Fr. Freeman, can you introduce yourself?
I was born on September 11, 1931, in Ararat, a Victorian town 200 km west of Melbourne, to children of Irish immigrants. My path to the priesthood is really a long story and involves a significant geographical error on my part. At the outbreak of World War II, I was told that I was destined for a boarding school from a choice of three, among which there was one called "Salesian School." I mistakenly thought it would be in Sale, the capital of Gippsland, and just up the road, so I immediately chose that one. To my youthful surprise, I ended up at the Salesian Agricultural School in Sunbury, north of Melbourne.
How was your vocation born?
Thus, due to a geographical error, I came into contact with a Salesian community for the first time, which included an English Rector, two Australians in formation, and Italian and German priests, at a time when the homelands of these men were engaged in a deadly conflict. Yet, they were so united in caring for each other and their students, to the point of sharing their rationed food with us, so that we had enough to eat.
As time went on, we all came to admire a group of men whose life fraternally testified to all that is of evangelical value. They also often spoke to us of St. John Bosco, who devoted his entire life to creating a better world for young people. Such was the strength of that testimony that later four of our group, myself included, returned to join them as Salesians.
How did the Salesian "career" unfold?
After my studies and ordination, under God's blessing and grace, I lived and enjoyed a life enriched by three "careers": the priesthood, school administration, and journalism, where each enriched the other two.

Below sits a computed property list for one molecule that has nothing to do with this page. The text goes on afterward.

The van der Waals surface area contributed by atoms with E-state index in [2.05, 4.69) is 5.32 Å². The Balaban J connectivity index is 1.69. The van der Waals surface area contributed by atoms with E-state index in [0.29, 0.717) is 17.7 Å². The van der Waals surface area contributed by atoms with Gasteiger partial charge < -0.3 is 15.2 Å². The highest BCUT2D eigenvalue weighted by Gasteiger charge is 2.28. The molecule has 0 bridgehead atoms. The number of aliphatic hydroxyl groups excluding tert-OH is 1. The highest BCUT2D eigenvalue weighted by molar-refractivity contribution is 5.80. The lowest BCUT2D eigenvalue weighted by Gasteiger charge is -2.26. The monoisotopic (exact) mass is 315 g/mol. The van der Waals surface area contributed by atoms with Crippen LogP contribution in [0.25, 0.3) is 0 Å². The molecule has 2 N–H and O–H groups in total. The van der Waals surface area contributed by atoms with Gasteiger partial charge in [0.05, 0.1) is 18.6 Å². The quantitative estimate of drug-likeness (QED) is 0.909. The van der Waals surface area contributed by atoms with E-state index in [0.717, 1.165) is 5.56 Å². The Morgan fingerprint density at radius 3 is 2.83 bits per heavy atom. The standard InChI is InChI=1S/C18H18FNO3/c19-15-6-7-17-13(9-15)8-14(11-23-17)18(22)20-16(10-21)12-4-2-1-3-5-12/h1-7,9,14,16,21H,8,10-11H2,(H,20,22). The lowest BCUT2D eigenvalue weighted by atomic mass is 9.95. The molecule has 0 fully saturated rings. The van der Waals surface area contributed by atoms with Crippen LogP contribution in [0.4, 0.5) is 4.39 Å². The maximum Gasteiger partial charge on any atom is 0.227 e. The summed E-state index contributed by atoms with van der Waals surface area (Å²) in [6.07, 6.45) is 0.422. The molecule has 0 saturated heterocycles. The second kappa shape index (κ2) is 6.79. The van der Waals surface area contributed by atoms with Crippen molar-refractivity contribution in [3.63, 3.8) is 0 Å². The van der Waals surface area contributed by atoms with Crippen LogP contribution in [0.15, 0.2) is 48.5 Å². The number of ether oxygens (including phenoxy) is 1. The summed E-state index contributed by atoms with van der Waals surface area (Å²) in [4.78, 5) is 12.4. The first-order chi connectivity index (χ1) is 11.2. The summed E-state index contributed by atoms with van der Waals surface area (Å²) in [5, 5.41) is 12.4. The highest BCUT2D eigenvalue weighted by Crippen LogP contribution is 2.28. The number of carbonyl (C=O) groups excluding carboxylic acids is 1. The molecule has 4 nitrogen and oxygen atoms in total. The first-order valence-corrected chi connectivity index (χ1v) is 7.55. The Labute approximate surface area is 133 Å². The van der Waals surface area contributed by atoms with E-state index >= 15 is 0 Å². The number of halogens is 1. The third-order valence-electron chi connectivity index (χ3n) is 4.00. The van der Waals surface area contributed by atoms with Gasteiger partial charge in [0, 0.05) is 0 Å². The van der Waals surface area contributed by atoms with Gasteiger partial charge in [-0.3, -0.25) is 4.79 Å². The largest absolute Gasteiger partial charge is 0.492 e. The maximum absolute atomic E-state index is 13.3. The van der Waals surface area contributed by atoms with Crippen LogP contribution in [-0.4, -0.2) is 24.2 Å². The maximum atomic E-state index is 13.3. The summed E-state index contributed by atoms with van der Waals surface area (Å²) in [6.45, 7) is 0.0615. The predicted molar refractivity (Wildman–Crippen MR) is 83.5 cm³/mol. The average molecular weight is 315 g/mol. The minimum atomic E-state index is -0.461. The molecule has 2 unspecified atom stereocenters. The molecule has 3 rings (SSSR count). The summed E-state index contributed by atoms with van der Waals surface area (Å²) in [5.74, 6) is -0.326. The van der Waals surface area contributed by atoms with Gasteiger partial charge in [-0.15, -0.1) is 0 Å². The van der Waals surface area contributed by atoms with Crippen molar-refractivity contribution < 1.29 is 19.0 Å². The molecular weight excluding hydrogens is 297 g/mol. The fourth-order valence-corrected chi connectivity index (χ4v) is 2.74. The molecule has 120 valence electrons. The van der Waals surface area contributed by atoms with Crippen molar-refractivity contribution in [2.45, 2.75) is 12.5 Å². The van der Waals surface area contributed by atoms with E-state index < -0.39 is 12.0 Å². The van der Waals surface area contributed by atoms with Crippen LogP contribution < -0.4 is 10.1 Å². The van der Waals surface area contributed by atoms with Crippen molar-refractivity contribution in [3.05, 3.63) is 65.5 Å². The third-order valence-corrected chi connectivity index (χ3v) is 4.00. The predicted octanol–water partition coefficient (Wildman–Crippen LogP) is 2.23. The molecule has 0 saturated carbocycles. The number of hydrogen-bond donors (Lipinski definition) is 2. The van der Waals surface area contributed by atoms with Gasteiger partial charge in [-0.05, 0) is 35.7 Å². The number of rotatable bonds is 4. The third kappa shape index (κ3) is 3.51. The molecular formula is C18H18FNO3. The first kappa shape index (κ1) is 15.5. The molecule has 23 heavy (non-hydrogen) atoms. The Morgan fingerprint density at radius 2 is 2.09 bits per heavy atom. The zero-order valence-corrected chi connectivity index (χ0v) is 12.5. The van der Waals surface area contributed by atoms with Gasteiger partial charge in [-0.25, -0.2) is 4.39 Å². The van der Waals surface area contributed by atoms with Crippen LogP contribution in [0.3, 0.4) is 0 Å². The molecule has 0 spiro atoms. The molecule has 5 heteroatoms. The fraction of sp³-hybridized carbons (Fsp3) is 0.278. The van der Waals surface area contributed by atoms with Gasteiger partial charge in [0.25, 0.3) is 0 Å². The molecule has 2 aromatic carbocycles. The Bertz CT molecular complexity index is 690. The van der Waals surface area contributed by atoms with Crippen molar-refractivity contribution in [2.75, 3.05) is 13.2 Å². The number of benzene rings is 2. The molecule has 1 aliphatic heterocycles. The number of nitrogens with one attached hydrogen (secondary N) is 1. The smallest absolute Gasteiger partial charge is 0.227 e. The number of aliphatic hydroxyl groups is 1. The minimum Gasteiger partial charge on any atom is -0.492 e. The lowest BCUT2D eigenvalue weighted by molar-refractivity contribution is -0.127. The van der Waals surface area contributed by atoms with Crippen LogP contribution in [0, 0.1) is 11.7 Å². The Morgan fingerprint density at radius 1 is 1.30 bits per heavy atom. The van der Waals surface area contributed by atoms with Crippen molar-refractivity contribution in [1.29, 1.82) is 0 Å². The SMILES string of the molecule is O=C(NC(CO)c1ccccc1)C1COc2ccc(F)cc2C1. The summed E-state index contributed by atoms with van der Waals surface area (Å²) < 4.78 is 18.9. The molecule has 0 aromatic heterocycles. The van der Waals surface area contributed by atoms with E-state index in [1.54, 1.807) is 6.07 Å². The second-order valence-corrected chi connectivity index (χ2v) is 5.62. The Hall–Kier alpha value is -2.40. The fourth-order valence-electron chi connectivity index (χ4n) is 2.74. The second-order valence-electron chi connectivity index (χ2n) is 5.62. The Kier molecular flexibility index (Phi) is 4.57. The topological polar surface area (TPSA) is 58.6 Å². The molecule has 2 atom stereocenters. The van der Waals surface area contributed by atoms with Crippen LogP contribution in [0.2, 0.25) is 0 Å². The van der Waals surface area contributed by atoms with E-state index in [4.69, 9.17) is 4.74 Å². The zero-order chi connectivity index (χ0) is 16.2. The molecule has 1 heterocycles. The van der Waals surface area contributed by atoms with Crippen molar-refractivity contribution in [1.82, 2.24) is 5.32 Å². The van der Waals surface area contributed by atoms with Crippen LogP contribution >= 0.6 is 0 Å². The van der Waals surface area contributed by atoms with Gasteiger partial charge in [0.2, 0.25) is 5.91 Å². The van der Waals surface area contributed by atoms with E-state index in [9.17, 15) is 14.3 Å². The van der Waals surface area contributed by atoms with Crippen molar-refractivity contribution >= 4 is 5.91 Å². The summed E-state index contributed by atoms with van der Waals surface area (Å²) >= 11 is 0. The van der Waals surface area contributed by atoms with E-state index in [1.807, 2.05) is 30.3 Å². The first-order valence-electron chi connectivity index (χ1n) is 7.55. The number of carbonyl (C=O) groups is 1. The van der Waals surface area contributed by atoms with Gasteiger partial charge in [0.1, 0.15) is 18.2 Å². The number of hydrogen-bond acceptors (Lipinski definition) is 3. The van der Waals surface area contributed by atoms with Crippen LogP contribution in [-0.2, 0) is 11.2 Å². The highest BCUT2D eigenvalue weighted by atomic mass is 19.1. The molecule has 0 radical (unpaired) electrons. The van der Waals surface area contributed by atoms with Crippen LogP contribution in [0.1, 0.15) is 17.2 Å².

My priestly ministry for over 60 years has been primarily in the Salesian pastoral care of the teachers, students, and alumni of the six boarding schools of which I have been both Community Director and Dean of the boarding school.
With the titles of Principal, Rector, and Prefect of Studies, I spent 40 years leading school communities throughout Australia.
Journalism: after I was appointed editor of the Salesian Bulletin, I joined the Australasian Catholic Press Association (ACPA), wrote reflections for various Catholic newspapers and magazines, and participated in ACPA's annual conferences.
How many years have you been Director of the Salesian Bulletin?
I have been Director of the Australian Salesian Bulletin for 39 years, bearing this responsibility during my long years of teaching. When, in the early 1980s, the then Provincial proposed this mission to me I was happy and eager to do it, knowing that the Director of the first Salesian Bulletin was St. John Bosco. And despite the years, renewal has been continuous through the recruitment of new members and expertise in the editorial staff.
What to say now about your vocation?
At 90, as I wait for His second call, with a firm and steady will, I serve God in the way and places He has already called me.